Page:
We should explain the game before people think we’ve done a mental.
Paul: Yes. Evo is an area control game all about trying to fill a prehistoric world with your dinosaurs. The more dinosaurs you have grazing across the land, the more points you earn.
Every turn begins with the world’s weirdest auction, with players bidding these points on mutations that’ll upgrade their dinosaurs. Maybe a fur coat. An extra leg. Gills. But each turn the world’s climate changes, meaning some territories become dangerous.
Quinns: It’s worse than that. Every bit of the board is always becoming hotter, colder, deadlier, leaving your dinosaurs to dance spasmodically on a floor that has less in common with the Triassic era that it does with the disco in Saturday Night Fever.
In theory, if you’ve paid for your dinosaurs to be particularly furry or sweaty, they become better at weathering these changes. In practice, every turn is an exhausting puzzle that usually ends with dinosaurs headbutting one another over the last bit of forest. Did you buy horns? Because if you didn’t, your precious wooden dinos are wormfood. Or whatever they had back then instead of worms. Wormosauruses.
The key is to keep toughening up your dinosaurs in preparation for whatever the climate may do next, but also ensure they won’t get used as hacky sacks by rival groups of dinosaurs. In a curious bit of design, though, those points you’re spending on mutations? Whoever has the most of them left at the end of the game, wins.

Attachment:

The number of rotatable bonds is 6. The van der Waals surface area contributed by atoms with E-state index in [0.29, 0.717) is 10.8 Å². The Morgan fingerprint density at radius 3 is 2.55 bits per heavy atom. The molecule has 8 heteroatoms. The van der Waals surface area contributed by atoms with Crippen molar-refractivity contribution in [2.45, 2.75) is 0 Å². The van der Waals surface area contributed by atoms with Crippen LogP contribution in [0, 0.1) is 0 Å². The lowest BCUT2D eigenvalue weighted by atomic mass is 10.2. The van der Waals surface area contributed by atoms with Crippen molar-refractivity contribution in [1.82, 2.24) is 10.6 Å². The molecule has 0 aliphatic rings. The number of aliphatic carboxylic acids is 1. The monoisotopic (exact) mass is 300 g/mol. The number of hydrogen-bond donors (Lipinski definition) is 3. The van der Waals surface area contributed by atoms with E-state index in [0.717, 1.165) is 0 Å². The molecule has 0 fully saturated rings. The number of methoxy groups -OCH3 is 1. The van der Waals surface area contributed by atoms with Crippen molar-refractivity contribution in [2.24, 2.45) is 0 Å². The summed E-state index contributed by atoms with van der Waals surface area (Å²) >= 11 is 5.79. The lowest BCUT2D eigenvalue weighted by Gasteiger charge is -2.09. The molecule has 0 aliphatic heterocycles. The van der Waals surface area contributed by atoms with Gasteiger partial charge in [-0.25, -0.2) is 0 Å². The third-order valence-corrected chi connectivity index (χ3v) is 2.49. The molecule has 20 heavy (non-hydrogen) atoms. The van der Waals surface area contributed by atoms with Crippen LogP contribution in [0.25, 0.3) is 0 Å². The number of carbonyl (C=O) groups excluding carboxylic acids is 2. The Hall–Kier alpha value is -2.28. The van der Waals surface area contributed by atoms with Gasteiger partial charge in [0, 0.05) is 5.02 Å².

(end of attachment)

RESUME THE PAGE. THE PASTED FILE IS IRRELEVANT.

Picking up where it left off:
Paul: It’s a bit like El
Grande but with scales and feral babies. Except we like El Grande.
Quinns: Yeah. We don’t like this one. Though Evo’s a game all about dinosaurs, it doesn’t have any heft. You’d never know if from an exploration of the box, with its lovely manual and gorgeous components, but when you’re actually playing? It’s simply not fun. You’re not given enough flexibility in the puzzle of migrating your dinosaurs around, so the players all end up overthinking this slightly unfair and inconsequential challenge, only for the wheel to go in the reverse direction next turn.
Paul:And fittingly for a game about dinosaurs, it’s visually impressive and utterly lacking in humanity. Not only is it not great at rewarding tactical play and planning, it doesn’t make use of the players, the most exciting component of any board game. You just don’t clash all that much. It was okay, but it didn’t do much for us.
Quinns: Hm, what else is hot? Paul, what is the hottest thing that has ever existed?
The Manhattan Project
Paul: Scientists have proved that microwaved pies are definitely the hottest things ever, but microwave technology is science used for good. The second hottest thing ever is definitely the evil core of a nuclear explosion, which brings me neatly onto The Manhattan Project, which is a game all about trying to explode nuclearly.
Quinns: Right. I didn’t play this and I didn’t particularly want to, because it’s a worker placement game. That’s a game of putting “worker” pieces on a central board to steal (or block off) resources before anyone else can get them, then shuttling those goods home. I don’t like how passive those games can feel.
Give me something with emotional or psychological frottage, y’know? Is Manhattan Project going to make me feel any different?
Paul: Well, it might. I think Manhattan Project is good, and it does have players bouncing off each other more than many worker placement games. It has spies. And air raids!